It is true that Governor Yakowa, who was born in the southern senatorial zone, he cannot stand for election to a southern zone local government council, house of assembly, house of representatives, or senate because he does not currently reside in that zone. However, he is not running for local office. He is looking for votes across Kaduna State as governor. In fact, he has an advantage over his opponents in that he can claim support from the southern senatorial zone as a “son” of that zone and also from the central senatorial zone as a long-time resident of that zone. This means that his political roots spread to 12 of the 23 local governments in the state as a whole.

Assuming that the vast majority of citizens will vote along the lines of their ties to their zone or region (Northern Kaduna or Southern Kaduna), Yakowa stands a good chance at victory on April 16. Yakowa must, according to Section 179(2) of the 1999 Nigerian Constitution, win the highest number of votes as well as receive “not less than one-quarter of all the votes cast in each of at least two-thirds of all the local government areas in the State.” The voter registration numbers at this point indicate that it is possible not only for him to receive the highest votes of the 14 competing gubernatorial candidates, but also receive at least one-third of the votes in at least 15.33 (?) of the local governments in the state( pray we avoid the 1979 Awolowo v. Shagari imbroglio).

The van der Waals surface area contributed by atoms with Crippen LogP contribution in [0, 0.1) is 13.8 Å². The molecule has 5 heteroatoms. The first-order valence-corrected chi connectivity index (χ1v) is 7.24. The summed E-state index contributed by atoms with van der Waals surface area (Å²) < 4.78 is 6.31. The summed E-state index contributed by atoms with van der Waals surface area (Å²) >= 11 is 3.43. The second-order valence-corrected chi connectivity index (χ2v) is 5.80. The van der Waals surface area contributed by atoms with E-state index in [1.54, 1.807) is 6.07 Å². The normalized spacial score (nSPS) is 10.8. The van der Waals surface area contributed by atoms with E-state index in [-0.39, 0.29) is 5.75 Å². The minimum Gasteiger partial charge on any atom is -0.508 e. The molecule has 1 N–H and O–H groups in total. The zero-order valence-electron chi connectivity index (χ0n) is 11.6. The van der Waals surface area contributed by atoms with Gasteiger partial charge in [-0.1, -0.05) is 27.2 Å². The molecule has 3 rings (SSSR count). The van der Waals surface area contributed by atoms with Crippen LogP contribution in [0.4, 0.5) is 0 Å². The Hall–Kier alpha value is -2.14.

In conclusion, the Southern Kaduna people should not be misled by voter registration figures. The Southern Kaduna people are rooted in 13 of the 23 local government areas of the state and heavily in two of the three senatorial zones. The voter registration figures favor them immensely. With this said, we can look forward to the day when Nigerian citizens vote with their conscience, listening to political ideas and party platforms, and voting for the candidate they feel best represents them regardless of where the candidate was born or where he or she currently resides. In the meantime, there is the 2011 election, one that may indeed be of historical significance if Yakowa is elected governor. He claims to be “nakowa,” or a transcended citizen of the state, and if given the chance he may for the first time be able to bring together this heterogeneous state and govern both majority and minority peoples fairly and equitably.

Tunga Lergo is a Sociology professor teaching at Santa Fe College, Gainesville, Florida, USA.